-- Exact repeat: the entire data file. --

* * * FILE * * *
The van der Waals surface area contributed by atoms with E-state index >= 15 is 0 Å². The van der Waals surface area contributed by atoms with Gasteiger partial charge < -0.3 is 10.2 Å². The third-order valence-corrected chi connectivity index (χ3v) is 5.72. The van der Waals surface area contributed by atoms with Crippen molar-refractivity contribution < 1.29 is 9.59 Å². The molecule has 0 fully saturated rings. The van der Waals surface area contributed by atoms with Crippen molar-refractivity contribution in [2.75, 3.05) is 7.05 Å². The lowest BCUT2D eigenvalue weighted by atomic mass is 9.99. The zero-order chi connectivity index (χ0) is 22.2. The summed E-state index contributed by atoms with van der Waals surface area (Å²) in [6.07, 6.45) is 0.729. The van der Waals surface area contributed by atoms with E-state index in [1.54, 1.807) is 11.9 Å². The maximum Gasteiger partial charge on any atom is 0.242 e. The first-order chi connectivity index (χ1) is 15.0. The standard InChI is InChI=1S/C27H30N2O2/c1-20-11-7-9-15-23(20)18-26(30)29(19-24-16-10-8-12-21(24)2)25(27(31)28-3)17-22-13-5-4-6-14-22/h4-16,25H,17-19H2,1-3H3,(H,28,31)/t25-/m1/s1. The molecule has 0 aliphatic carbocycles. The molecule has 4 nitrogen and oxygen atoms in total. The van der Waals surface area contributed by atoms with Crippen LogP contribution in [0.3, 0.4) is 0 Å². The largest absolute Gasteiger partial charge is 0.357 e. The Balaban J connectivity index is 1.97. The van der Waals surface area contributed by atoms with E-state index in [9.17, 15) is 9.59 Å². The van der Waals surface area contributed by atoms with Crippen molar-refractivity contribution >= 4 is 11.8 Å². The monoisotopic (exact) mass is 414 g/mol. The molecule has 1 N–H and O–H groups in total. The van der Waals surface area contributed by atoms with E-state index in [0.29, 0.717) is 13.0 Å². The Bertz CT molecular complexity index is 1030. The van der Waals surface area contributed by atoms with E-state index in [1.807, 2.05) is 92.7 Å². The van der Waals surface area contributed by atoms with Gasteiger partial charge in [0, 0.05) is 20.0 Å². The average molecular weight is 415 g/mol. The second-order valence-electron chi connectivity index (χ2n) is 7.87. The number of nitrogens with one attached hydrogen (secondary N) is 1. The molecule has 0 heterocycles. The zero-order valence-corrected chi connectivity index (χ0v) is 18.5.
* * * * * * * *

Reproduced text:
The van der Waals surface area contributed by atoms with E-state index >= 15 is 0 Å². The van der Waals surface area contributed by atoms with Gasteiger partial charge < -0.3 is 10.2 Å². The third-order valence-corrected chi connectivity index (χ3v) is 5.72. The van der Waals surface area contributed by atoms with Crippen molar-refractivity contribution < 1.29 is 9.59 Å². The molecule has 0 fully saturated rings. The van der Waals surface area contributed by atoms with Crippen molar-refractivity contribution in [2.75, 3.05) is 7.05 Å². The lowest BCUT2D eigenvalue weighted by atomic mass is 9.99. The zero-order chi connectivity index (χ0) is 22.2. The summed E-state index contributed by atoms with van der Waals surface area (Å²) in [6.07, 6.45) is 0.729. The van der Waals surface area contributed by atoms with E-state index in [1.54, 1.807) is 11.9 Å². The maximum Gasteiger partial charge on any atom is 0.242 e. The first-order chi connectivity index (χ1) is 15.0. The standard InChI is InChI=1S/C27H30N2O2/c1-20-11-7-9-15-23(20)18-26(30)29(19-24-16-10-8-12-21(24)2)25(27(31)28-3)17-22-13-5-4-6-14-22/h4-16,25H,17-19H2,1-3H3,(H,28,31)/t25-/m1/s1. The molecule has 0 aliphatic carbocycles. The molecule has 4 nitrogen and oxygen atoms in total. The van der Waals surface area contributed by atoms with Crippen LogP contribution in [0.3, 0.4) is 0 Å². The largest absolute Gasteiger partial charge is 0.357 e. The Balaban J connectivity index is 1.97. The van der Waals surface area contributed by atoms with E-state index in [9.17, 15) is 9.59 Å². The van der Waals surface area contributed by atoms with Crippen molar-refractivity contribution >= 4 is 11.8 Å². The monoisotopic (exact) mass is 414 g/mol. The molecule has 1 N–H and O–H groups in total. The van der Waals surface area contributed by atoms with E-state index in [0.29, 0.717) is 13.0 Å². The Bertz CT molecular complexity index is 1030. The van der Waals surface area contributed by atoms with E-state index in [1.807, 2.05) is 92.7 Å². The van der Waals surface area contributed by atoms with Gasteiger partial charge in [0, 0.05) is 20.0 Å². The average molecular weight is 415 g/mol. The second-order valence-electron chi connectivity index (χ2n) is 7.87. The number of nitrogens with one attached hydrogen (secondary N) is 1. The molecule has 0 heterocycles. The zero-order valence-corrected chi connectivity index (χ0v) is 18.5.